Night of the Running Man

Director: Mark L. Lester                       
Scott Glenn, Andrew McCarthy, John Glover

Can a movie really be recommended just because of the exceptional merit of a particular performance? On the TV show Siskel and Ebert, both of those critics occasionally claimed that a movie was worth seeing "for the performance(s) of the lead actor(s)." Hearing a remark such as this has previously done little to convince me to watch the particular movie the critic has recommended. After all, an actor can only do so much. If the story is weak, what can he act with? How can he make a boring or stupid script involving by just his performance? What can he do when his character isn't onscreen? Yet, despite these questions that come to mind, I am sorely tempted to follow in Siskel and Ebert's steps and instantly give a recommendation to Night of the Running Man, because of the performance by Scott Glenn.

I was initially surprised to see Glenn being given top billing in the credits, because he is not the central character. He plays mob hitman Eckhart, who is hired to track down Andrew McCarthy's character, and he's not seen for the first fifteen minutes or so, when the situation and lead character is being established. But when he finally comes onscreen, it quickly became clear why he was given the first acting credit. His introduction starts off innocently enough, but soon enough we get to know what a cold and vicious bastard he is. This side of his character is never dropped from our memories; soon afterwards, when he is held up by knifepoint by a mugger, Eckhart uses his own knife to slash the mugger's eyes, blandly telling his shrieking victim to, "Get a dog." Glenn is so captivating in all of his scenes, one forgets the problems of this movie - almost.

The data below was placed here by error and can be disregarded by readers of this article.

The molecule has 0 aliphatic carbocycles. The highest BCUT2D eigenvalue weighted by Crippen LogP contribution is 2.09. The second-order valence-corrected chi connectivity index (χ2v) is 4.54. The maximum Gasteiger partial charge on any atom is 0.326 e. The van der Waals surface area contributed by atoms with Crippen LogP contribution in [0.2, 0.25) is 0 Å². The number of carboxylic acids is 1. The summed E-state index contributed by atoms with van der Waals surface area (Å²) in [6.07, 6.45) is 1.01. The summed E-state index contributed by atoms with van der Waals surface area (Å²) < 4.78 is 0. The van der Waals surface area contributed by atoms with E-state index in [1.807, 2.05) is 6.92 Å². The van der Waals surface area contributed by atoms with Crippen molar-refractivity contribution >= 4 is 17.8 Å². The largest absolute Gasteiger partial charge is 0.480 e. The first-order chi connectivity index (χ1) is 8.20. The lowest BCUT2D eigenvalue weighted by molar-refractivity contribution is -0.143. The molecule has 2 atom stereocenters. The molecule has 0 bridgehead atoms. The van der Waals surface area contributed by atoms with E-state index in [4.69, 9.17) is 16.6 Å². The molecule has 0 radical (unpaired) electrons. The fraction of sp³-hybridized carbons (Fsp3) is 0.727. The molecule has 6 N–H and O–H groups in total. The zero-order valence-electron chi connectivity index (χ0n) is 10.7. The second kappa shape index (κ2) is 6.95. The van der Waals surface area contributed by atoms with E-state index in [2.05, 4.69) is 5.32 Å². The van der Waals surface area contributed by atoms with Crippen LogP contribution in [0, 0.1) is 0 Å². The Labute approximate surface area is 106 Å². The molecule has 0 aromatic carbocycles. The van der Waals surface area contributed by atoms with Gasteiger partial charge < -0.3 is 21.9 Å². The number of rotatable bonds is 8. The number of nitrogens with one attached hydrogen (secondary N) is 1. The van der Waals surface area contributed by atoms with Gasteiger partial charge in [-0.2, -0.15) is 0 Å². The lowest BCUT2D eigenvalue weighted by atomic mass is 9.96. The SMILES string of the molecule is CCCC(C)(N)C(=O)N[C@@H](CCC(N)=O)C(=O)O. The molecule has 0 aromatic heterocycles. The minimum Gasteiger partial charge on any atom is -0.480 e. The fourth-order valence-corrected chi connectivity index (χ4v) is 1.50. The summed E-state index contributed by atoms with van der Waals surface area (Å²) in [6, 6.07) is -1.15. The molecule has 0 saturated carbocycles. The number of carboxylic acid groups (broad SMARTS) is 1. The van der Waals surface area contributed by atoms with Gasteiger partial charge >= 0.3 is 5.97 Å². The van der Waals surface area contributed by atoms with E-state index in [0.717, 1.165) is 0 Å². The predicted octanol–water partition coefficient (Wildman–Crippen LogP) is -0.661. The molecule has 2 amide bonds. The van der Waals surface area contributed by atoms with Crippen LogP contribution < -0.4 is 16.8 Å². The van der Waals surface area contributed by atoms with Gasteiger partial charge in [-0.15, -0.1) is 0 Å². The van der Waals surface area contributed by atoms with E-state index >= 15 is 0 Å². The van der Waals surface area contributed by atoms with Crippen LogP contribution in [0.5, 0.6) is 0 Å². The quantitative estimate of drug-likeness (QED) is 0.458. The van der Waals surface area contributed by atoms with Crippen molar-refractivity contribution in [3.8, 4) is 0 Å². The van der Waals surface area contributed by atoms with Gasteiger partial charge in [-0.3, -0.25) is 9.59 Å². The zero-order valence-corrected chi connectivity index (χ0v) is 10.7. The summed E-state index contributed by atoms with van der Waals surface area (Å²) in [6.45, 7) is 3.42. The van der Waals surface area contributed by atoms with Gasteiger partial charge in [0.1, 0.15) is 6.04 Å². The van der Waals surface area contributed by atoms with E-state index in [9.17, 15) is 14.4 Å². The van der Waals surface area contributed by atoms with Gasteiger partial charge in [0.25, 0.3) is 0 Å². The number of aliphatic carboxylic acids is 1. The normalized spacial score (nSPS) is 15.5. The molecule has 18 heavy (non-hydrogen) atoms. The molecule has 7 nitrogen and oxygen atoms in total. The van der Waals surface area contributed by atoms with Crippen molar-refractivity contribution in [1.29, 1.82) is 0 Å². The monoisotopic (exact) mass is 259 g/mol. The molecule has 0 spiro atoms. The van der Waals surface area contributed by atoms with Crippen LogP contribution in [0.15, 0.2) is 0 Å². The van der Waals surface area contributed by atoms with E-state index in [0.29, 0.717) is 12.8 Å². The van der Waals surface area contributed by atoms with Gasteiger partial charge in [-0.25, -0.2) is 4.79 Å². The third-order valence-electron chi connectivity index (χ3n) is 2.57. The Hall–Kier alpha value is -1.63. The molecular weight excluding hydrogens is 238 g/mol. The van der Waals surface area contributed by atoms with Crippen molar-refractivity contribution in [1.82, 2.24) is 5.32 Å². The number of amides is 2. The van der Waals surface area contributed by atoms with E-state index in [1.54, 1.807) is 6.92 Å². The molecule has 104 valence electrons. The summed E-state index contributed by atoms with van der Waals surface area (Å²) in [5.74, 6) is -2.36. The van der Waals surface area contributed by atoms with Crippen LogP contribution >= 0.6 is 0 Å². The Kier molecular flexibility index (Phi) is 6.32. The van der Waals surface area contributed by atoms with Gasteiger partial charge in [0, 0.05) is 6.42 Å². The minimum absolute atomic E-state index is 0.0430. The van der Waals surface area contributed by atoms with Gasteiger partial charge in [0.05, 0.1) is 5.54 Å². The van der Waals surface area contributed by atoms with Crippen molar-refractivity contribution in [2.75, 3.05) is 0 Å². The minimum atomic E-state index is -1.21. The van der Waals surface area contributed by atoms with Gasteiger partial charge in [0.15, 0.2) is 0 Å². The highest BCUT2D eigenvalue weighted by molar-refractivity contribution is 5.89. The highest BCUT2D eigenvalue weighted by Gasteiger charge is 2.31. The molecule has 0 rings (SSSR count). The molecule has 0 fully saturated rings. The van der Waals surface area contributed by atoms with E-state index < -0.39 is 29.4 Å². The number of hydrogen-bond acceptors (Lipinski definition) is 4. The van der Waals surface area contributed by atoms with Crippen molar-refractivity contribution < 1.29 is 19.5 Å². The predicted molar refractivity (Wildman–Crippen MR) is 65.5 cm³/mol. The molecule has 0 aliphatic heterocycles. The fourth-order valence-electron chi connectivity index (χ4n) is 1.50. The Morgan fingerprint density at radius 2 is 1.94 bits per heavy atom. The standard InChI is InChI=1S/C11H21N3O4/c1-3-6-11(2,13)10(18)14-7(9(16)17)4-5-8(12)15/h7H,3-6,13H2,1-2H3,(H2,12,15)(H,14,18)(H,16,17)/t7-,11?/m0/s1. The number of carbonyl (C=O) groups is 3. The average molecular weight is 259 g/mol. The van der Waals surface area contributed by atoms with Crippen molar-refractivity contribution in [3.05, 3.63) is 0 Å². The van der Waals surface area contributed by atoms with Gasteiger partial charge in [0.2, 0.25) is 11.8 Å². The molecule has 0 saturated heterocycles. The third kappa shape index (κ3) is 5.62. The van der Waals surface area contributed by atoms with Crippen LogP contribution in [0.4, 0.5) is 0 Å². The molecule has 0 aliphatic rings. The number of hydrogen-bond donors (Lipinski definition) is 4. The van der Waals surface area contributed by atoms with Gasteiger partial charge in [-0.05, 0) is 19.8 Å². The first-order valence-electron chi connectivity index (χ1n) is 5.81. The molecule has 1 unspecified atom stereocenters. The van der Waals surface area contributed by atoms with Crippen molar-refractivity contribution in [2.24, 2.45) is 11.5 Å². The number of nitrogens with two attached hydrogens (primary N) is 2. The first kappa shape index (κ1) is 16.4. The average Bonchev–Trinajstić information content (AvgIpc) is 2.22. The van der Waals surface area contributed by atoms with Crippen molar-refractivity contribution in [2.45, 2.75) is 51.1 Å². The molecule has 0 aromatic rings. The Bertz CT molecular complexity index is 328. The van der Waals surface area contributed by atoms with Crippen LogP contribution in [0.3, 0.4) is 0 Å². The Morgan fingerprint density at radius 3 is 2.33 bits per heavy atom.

There's nothing really wrong with the idea of this movie, even if it's been done before (Blue Money, with Tim Curry, did a variation of this). Andrew McCarthy plays a shabby Las Vegas taxi driver named Logan, who picks up a nervous looking man with a briefcase outside of a casino at the beginning of the movie. Driving to the airport, their cab is attacked by the occupants of another car, the man is killed, and the assassins flee when witnesses come along. Not wanting to hang around, Logan drives home, and finds the slain man's briefcase in the back - which contains a million dollars. Apparently, Logan feels that his ship has come in, because he decides to flee with the money, not knowing that the owners of the money soon dispatch Eckhart to retrieve the money by any means he feels is necessary.